What is the first thing that comes to your mind when you think of Champagne? A light gold-colored sparkling wine? That's true. That's what most of us think of. But do you know that not all sparkling wine can be called Champagne? Truth is, the wine should ideally be called Champagne only if it is produced in the region of Champagne in France. Strangely though, a lot of people do not know this, hence, getting carried away by believing that any sparkling wine is in fact Champagne. Well, now you know not to believe that. The authenticity of this drink lies in where it comes from. What a lot of people also do not realize is that not all Champagne is good Champagne.
Good Champagne to Buy
Moët & Chandon: Founded in Épernay in 1743 by Claude Moët, Moët et Chandon is an eminent Champagne house. Responsible for the production of the ever popular Dom Pérignon, the wine that defines the term Prestige cuvée. you can rest assured that spending on wine from Moët & Chandon will be money well spent, just as much as well appreciated.
Veuve Clicquot: This Champagne house from Reims, France, has been around and popular since 1772. A well-known brand even today, Veuve Clicquot is undoubtedly one of the better known names when you think of authentic French wine.
Taittinger: Yet another brand name when discussing French in particular is Taittinger. Also from Reims, this Champagne house has been in existence since 1734, which makes it 280 years old.
Other popular names include, Perrier Jouët, Vilmart & Cie, Pol Roger, Krug, and Laurent Perrier, among several others. But what's the point in knowing about all those Champagne houses if you don't know what the best Champagne to buy is. Without further ado, we shall get to the best buys.
Prestige cuvée: A cuvée de prestige is supposed to be a top of the line wine. Any wine connoisseur will know that the 1921 Dom Pérignon from Moët & Chandon is the ultimate when speaking of prestige cuvée. More recent wines from this range are:
- Krug 1996 Clos d'Ambonnay: $2,250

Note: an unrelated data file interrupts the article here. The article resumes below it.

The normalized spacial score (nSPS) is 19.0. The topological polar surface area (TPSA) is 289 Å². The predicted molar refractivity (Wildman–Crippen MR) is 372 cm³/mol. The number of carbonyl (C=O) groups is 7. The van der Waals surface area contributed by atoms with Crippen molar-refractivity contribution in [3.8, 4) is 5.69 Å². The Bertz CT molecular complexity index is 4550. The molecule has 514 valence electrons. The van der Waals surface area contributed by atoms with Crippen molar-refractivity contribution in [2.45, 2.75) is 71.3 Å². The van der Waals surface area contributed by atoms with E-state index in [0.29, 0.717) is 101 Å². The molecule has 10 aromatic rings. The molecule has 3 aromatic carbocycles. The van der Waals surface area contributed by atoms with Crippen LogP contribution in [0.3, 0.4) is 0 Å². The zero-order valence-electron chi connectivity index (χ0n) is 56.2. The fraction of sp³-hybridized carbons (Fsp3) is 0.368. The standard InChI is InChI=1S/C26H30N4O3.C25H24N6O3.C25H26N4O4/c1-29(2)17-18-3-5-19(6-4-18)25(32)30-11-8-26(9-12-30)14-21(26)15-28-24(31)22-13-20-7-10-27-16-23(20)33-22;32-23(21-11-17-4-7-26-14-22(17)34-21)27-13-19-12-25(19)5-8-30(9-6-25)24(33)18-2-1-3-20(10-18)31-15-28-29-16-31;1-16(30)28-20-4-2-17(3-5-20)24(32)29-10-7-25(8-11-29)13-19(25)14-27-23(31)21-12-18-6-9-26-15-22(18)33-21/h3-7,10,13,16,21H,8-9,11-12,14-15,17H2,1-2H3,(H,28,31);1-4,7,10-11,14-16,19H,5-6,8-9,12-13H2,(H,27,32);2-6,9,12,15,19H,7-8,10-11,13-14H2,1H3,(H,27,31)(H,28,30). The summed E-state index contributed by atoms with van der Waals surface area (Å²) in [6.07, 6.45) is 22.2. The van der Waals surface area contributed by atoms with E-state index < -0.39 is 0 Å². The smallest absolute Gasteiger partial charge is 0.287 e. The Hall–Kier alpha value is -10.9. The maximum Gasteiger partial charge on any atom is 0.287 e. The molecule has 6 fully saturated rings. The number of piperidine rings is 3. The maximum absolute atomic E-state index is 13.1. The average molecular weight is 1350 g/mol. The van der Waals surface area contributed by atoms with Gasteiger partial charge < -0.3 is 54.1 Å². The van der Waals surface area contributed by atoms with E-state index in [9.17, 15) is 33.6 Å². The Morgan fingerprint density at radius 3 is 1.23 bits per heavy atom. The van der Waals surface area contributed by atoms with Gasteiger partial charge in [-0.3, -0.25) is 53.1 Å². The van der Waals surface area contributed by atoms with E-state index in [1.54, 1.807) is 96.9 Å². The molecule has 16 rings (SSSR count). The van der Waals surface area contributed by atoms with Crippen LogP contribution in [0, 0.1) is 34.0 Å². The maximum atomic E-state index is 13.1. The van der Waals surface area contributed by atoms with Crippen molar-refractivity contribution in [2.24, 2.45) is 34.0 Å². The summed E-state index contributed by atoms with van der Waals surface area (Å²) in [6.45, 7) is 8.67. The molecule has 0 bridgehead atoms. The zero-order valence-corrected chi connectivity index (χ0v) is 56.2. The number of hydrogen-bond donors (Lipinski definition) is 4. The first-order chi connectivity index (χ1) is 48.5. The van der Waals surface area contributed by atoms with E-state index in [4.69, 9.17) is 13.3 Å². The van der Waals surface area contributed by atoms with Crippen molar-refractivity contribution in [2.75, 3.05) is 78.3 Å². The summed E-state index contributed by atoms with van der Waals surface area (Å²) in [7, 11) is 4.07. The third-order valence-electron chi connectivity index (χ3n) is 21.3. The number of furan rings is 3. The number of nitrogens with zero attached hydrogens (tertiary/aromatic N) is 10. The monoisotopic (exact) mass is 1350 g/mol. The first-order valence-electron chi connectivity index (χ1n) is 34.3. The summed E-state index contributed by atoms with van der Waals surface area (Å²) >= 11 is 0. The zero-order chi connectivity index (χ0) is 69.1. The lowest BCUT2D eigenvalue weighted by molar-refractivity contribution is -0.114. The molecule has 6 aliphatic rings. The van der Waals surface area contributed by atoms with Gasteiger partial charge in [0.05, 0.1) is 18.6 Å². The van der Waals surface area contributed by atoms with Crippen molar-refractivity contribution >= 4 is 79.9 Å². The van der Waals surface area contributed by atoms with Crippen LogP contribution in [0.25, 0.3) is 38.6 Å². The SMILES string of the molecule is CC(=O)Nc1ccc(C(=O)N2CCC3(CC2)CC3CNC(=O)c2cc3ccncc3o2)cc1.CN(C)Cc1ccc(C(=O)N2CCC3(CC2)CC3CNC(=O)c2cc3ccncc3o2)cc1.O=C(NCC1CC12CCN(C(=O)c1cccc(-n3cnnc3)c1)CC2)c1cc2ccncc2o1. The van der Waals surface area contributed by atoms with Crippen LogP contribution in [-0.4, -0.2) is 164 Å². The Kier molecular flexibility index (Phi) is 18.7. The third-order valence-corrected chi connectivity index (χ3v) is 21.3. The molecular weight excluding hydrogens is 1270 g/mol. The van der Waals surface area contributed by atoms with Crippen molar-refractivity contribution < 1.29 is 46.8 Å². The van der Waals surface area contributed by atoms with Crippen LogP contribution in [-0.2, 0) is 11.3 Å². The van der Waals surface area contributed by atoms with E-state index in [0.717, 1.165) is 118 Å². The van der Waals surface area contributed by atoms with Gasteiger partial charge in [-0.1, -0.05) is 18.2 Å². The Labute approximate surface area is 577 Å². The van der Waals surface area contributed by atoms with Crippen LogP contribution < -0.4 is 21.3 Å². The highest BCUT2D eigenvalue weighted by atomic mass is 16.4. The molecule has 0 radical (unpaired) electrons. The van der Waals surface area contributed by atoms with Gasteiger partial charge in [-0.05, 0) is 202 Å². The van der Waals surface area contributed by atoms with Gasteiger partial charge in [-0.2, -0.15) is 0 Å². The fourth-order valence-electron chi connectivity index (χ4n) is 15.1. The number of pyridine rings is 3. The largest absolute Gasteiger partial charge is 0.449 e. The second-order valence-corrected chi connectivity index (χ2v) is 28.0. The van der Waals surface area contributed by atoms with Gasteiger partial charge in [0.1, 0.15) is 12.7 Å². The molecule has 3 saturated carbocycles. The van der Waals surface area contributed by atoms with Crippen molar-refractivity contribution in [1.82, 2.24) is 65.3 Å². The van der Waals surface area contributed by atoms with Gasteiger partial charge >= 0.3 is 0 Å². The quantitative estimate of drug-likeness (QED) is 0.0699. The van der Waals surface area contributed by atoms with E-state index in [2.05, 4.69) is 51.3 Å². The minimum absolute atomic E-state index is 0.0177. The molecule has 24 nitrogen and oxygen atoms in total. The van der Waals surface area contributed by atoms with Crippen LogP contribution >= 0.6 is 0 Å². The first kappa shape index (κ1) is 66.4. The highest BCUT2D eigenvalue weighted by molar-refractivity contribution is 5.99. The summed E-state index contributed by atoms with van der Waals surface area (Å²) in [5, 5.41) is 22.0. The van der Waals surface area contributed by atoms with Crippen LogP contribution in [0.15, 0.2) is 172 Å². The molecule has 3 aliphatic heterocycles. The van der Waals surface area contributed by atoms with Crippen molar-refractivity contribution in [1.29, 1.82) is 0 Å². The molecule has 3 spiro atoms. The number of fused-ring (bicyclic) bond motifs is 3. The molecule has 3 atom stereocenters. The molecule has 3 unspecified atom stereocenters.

- Henriot Cuvee des Enchanteleurs 1996: $215
- Moët & Chandon Dom Pérignon 2002: $200
- G.H. Mumm1998 Brut R. Lalou Cuvee Prestige: $150
- Ayala Cuvee Perle D'Ayala Millesime Brut 2000: $150
- Nicolas Feuillatte Palmes d'Or Brut 1999: $130
- Veuve Clicquot La Grande Dame 1998 Brut: $125
Rosé Champagne: It wouldn't be wrong to say that the name of this wine is a giveaway in itself. Rosé tells all about the color of this wine. This pale pink wine gets its color by either adding a tad bit of Pinot Noir to the otherwise sparkling wine, or it is also done by getting the grape juice in close contact with the grape skin. Good Rosé Champagne to purchase are:
- NV Armand de Brignac Ace of Spades Rosé: $700
- Dom Pérignon Rosé Champagne: $387
- Taittinger Comtes de Champagne Rosé 2003: $350
- Veuve Clicquot Grand Dame Rosé Champagne 1998: $330
- Dom Ruinart Rosé 1996: $325
- Champagne Perrier-Jouet Fleur de Champagne Rosé 2002: $300
- Laurent Perrier Brut Rosé Champagne: $138
While the above mentioned were quite possibly on the pricier side for some, there is the option of picking from cheap brands just as well. The wines to follow are ones that will suit everybody's pocket.
- Pol Roger Brut Chardonnay Extra Cuvée de Réserve (1998): $95
- Saint-Chamant Millésimé Brut Blanc de Blancs (1999): $80
- Gonet Medeville NV Blanc de Noirs: $60
- Saint-Chamant NV Brut Blanc de Blancs: $56
- Nicolas Feuillatte Brut: $50
- Collet Brut Rosé: $45
- Veuve Clicquot Non Vintage Brut Yellow Label: $35
- Perrier Jouet NV Grand Brut: $35
- Moet & Chandon Champagne White Star: $28
- Ariston Carte Blanche Brut Champagne: $23